P0432 Main Catalyst Efficiency Below Threshold (Bank 2)
Description and meaning of DTC p0432
This diagnostic trouble code (DTC) is a generic powertrain code, which means that it applies to OBD-II equipped vehicles. Although generic, the specific repair steps may vary depending on make/model. A vehicles' catalytic converter (catalyst) helps improve tailpipe emissions by oxygenating the exhaust gasses. It helps convert hydrocarbons (HC), Carbon Monoxide (CO), and oxides of Nitrogen (NOx) into water vapor (H20), Carbon Dioxide (CO2), and Nitrogen (N). The PCM (Powertrain control module) monitors the catalyst efficiency by means of a post-catalyst Oxygen sensor. This sensor is used primarily for this purpose. It should switch much slower than the front oxygen sensors. If at any point the PCM detects that the post-catalyst o2 sensor is switching too rapidly (indicating no change between the inlet and outlet of the catalytic converter) it interprets this as a catalyst that isn't functioning properly. Bank 2 is the side of the engine that does *not* contain cylinder #1.
p0432 diagnostic trouble code symptoms
Symptoms of a P0432 DTC may include:Increased tailpipe emissionsMIL (Malfunction Indicator Lamp) illumination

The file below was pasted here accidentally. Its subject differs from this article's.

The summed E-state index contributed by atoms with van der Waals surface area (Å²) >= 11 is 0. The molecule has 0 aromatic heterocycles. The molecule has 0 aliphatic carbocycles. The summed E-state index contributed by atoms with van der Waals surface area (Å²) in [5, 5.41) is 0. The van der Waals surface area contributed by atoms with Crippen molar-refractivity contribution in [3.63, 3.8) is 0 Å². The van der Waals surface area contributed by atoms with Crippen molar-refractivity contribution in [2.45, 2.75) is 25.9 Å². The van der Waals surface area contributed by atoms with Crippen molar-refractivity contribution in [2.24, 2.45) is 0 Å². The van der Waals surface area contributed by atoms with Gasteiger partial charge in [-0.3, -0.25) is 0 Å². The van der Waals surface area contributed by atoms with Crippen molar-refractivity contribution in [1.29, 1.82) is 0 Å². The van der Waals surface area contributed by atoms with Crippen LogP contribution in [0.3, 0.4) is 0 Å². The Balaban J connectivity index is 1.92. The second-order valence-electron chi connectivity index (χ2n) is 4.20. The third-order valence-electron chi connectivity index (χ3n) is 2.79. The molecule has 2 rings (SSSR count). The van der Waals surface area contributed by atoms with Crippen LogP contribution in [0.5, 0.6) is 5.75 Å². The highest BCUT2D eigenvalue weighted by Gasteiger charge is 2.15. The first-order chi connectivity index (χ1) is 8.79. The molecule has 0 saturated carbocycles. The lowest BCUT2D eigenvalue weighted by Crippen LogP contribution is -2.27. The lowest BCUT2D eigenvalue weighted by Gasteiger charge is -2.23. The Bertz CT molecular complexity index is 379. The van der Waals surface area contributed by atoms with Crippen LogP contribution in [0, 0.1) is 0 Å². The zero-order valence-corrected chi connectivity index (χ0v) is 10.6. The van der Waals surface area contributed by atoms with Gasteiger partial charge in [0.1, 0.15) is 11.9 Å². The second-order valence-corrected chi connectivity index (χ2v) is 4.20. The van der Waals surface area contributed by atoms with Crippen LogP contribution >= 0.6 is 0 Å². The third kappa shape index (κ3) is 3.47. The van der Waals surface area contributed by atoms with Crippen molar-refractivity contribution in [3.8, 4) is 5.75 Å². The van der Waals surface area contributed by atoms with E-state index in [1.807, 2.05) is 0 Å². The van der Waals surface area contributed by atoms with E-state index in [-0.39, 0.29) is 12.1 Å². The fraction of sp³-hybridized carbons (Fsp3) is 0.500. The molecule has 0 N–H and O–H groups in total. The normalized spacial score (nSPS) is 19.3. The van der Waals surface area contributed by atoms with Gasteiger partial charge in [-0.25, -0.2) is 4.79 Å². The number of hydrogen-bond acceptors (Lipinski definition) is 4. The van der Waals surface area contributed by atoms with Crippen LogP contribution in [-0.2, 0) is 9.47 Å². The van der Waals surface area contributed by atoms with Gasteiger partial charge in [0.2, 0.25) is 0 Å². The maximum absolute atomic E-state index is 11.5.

DTC p0432 - possible causes
Potential causes of a P0432 code include:Bad or non-functional catalystEngine operating out of optimal air:fuel ratio
How to fix OBD-II diagnostic trouble code p0432
Catalytic converters contain precious metals like platinum, palladium, rhodium among others. Basically, the cheaper the cat, the less precious metals used. It should be noted that there are some automobile makes that are very finicky when it comes to catalytic converters and the logic that the PCM uses to monitor them. Just because the parts guy says it will work doesn't mean that it will. The reason is that the engineering of the vehicle was done with a high quality catalyst in mind and it can't be replaced with a low cost catalyst. There are also different kinds of catalysts. Some makes will allow for a cheaper catalyst while others simply will not. Toyotas Subarus are the most notorious for this. Subarus require CARB certified catalysts to keep the check engine light off and won't tolerate an aftermarket catalyst, no matter how expensive. So basically if you have a recurrence of this code after replacing the catalyst with an aftermarket catalyst, this may be your problem. If you have this code and haven't replaced the cat, there's basically two likely causes: The catalyst is no good, or the engine is running out of optimal air:fuel ratio. A tune up or engine repair may correct it. Otherwise you'll need to replace the catalyst.